PS: If you enjoyed this and would like to help me keep doing this, please have a look at my Patreon. You can pledge as little as $1/month, and you can cancel at any time. Thanks for reading.

Karen McCarthy Woolf (ed.) – Ten: The New Wave

Full Disclosure: Have seen both Bernard and Ellams perform live, will be on a panel with Howe at the upcoming Saboteur Awards. Review copy provided by Bloodaxe.

Review: As often, Fiona Moore’s gathering of data is an invaluable resource when it comes to talking about ingrained prejudices in poetry. Talking about this very publication, Moore lays out as starkly as possible the discrepancies between the demographics of the general populace and those who become published poets; in 2005 black and minority ethnic poets made up just 1% of the big presses’ publications, a figure now standing at 8%, though far behind the 14% that would be an accurate reflection of Britain’s demographics – though even this is at best an arbitrary quota, potentially a bluff to refuse further restructuring of power (and a recent post by The Bookseller suggests the problem is by no means restricted to poetry).

What can be done to meaningfully change such structural biases? Perhaps by changing the means by which poetry is identified as ‘excellent’ or otherwise worthy of attention: in the past ten years, only four of the thirty TS Eliot judges were non-white, and only seven of fifty Forward judges; Moore’s research has not yet extended to editors of the UK and Ireland’s poetry magazines and presses, though I doubt it would make encouraging reading. For a case study on gender rather than race, VIDA’s figures on the LRB and TLS’s terrible track record of publishing women was met with derision and attempts to discredit the figures instead of practical engagement with a clear problem. Breaking these systemic barriers would require those with cultural power to give up some of that power, and resistance is perhaps not surprising. Ailish Hopper’s thoughtful essay in the Boston Review examines the collusion between prevailing aesthetic norms and whiteness, a prejudice unreconstructed since the time of Yeats’ (seldom fully quoted) exhortation to his ‘proper’ inheritors in ‘Under Ben Bulben’:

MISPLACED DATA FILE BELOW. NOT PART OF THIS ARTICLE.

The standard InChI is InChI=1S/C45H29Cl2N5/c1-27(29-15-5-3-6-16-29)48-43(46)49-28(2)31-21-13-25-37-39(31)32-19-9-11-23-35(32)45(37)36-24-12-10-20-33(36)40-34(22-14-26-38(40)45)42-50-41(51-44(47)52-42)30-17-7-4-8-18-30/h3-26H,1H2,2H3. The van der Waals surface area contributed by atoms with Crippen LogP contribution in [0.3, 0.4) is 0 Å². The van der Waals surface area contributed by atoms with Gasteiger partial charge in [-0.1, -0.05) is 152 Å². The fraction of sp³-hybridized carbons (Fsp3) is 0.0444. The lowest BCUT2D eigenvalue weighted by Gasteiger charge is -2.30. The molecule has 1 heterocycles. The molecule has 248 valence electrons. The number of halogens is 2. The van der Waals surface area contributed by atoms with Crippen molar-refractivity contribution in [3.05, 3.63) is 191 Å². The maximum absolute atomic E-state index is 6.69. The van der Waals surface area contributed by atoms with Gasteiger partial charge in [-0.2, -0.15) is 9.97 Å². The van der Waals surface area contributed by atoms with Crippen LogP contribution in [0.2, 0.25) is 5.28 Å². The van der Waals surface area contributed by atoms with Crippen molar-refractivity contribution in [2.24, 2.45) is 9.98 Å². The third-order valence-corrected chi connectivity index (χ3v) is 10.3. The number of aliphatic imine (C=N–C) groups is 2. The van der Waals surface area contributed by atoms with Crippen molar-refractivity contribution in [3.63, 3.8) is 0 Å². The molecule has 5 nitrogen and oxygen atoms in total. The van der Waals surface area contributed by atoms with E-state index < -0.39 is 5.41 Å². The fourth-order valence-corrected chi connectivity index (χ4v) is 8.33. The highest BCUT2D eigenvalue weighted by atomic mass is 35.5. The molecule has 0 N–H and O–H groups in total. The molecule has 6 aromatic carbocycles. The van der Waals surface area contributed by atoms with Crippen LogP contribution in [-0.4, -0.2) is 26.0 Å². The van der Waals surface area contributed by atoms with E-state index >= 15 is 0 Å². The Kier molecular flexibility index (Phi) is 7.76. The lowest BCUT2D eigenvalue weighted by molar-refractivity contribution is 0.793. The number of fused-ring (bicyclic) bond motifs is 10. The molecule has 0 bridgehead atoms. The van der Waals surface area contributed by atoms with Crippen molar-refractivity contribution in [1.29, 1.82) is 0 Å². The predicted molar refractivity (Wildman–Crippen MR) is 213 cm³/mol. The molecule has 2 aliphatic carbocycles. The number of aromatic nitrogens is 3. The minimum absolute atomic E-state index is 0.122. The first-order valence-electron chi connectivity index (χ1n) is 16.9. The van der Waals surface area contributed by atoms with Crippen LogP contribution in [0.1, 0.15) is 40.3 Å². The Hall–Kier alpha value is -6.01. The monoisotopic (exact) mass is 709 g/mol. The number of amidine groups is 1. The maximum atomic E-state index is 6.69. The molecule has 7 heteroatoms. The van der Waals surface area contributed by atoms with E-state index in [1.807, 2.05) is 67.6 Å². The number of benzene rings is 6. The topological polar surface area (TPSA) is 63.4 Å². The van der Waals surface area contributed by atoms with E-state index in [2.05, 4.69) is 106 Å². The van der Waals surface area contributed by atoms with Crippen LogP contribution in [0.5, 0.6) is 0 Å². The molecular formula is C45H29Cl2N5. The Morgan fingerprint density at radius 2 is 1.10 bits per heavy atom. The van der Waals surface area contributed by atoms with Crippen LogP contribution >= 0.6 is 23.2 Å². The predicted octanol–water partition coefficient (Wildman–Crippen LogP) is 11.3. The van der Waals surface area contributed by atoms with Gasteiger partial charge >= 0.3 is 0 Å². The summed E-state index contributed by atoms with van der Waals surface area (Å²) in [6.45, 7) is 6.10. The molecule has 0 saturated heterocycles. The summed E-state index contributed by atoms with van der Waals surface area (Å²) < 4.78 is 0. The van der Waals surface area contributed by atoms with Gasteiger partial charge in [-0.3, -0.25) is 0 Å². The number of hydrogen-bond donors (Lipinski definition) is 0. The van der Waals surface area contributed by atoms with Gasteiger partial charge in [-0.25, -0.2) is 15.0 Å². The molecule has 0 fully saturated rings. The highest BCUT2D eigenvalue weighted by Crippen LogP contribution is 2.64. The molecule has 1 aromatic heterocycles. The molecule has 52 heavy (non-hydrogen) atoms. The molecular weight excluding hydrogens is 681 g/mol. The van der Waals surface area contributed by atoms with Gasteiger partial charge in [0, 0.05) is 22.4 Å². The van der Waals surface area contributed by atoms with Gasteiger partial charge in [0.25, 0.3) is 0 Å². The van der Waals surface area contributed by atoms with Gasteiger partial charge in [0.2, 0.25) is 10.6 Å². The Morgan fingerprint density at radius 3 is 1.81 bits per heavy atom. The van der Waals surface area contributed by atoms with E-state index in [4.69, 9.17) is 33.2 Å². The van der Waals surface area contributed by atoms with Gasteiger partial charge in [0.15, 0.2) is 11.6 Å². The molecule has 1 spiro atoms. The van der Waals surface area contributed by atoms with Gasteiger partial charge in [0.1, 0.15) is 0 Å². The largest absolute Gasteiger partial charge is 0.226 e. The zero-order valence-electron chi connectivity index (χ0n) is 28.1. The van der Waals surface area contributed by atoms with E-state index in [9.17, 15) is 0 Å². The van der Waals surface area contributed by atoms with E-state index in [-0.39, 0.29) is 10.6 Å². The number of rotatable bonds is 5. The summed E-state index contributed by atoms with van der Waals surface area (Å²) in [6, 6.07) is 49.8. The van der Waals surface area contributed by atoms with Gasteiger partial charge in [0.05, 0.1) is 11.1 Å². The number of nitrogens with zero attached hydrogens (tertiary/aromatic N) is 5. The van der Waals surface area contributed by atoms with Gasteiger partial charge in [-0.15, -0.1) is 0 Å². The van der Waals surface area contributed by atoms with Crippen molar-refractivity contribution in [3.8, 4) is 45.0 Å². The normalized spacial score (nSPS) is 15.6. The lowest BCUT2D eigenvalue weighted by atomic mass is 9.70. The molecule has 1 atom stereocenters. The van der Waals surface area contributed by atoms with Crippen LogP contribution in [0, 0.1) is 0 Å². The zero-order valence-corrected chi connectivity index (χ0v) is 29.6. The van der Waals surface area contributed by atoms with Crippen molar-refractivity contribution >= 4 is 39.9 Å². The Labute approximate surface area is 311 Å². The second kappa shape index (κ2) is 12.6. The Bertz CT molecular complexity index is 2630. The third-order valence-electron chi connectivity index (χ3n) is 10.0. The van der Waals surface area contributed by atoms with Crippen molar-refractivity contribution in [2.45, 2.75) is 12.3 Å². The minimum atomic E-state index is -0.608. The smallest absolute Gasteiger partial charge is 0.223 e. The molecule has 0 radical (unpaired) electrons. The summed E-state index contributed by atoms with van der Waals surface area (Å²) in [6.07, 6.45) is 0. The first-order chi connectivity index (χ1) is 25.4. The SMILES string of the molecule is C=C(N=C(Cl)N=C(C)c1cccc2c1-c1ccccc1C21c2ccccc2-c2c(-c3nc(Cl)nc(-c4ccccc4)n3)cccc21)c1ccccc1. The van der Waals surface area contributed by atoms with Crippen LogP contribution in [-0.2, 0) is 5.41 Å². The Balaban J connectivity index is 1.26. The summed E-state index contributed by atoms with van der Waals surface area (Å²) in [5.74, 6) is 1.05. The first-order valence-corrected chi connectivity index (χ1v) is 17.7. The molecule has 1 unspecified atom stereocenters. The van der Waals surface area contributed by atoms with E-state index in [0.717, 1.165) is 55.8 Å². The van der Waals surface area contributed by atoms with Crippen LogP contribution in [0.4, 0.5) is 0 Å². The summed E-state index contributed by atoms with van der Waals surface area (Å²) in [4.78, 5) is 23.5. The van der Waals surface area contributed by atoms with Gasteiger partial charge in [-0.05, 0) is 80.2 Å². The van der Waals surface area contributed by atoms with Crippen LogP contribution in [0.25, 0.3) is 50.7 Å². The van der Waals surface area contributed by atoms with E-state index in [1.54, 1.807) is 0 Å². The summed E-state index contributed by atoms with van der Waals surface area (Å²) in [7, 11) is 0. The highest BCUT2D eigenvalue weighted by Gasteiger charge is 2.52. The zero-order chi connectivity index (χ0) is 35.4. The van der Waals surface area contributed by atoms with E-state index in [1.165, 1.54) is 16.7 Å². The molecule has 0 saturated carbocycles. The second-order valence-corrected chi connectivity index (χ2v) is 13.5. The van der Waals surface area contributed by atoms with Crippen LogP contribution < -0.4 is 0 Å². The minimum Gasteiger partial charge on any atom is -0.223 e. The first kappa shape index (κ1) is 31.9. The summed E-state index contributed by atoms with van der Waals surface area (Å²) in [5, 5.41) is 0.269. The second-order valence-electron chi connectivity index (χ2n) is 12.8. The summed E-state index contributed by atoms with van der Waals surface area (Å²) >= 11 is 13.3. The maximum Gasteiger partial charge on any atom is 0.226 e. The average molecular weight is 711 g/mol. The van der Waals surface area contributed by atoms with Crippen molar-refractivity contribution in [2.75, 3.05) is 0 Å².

Irish poets, learn your trade,
Sing whatever is well made,
Scorn the sort now growing up
All out of shape from toe to top,
Their unremembering hearts and heads
Base-born products of base beds.

One needn’t look particularly far in contemporary British poetry to see this principle alive and well, that Yeats’ criteria for ‘whatever is well made’ (and, crucially, who gets to sing it) remains unexamined.

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The Complete Works have now published two ten-poet anthologies of new work from BAME poets, with an introduction from each poet’s mentor and around ten pages’ worth of poems apiece. It’s enough space to show multiple aspects of their work, to set up something more involving that a greatest hits or a technical highlight reel. TCW director Nathalie Teitler frames the book’s ambitions:

‘There will of course be those who ask ‘Yes, but why does diversity in poetry matter?’ To them I would say that poetry has the potential to hold up a mirror to society; at its best, it has the ability to show what a society may become.’

With that in mind there is, of course, a limit to the value of yet another white opinion on these poems. In some cases I was acutely aware that my set of critical tools simply weren’t up to the job. Perhaps against better judgement I want to at least draw attention to some important work collected here, work that seems a result of a complicated working-out of the poet’s relationship to a dominant, exclusive and restrictive culture, a recognition of and statement against their marginalisation. There is much to recommend from each poet in the collection, and it’s only for the sake of brevity that I’m not writing about them all.

Warsan Shire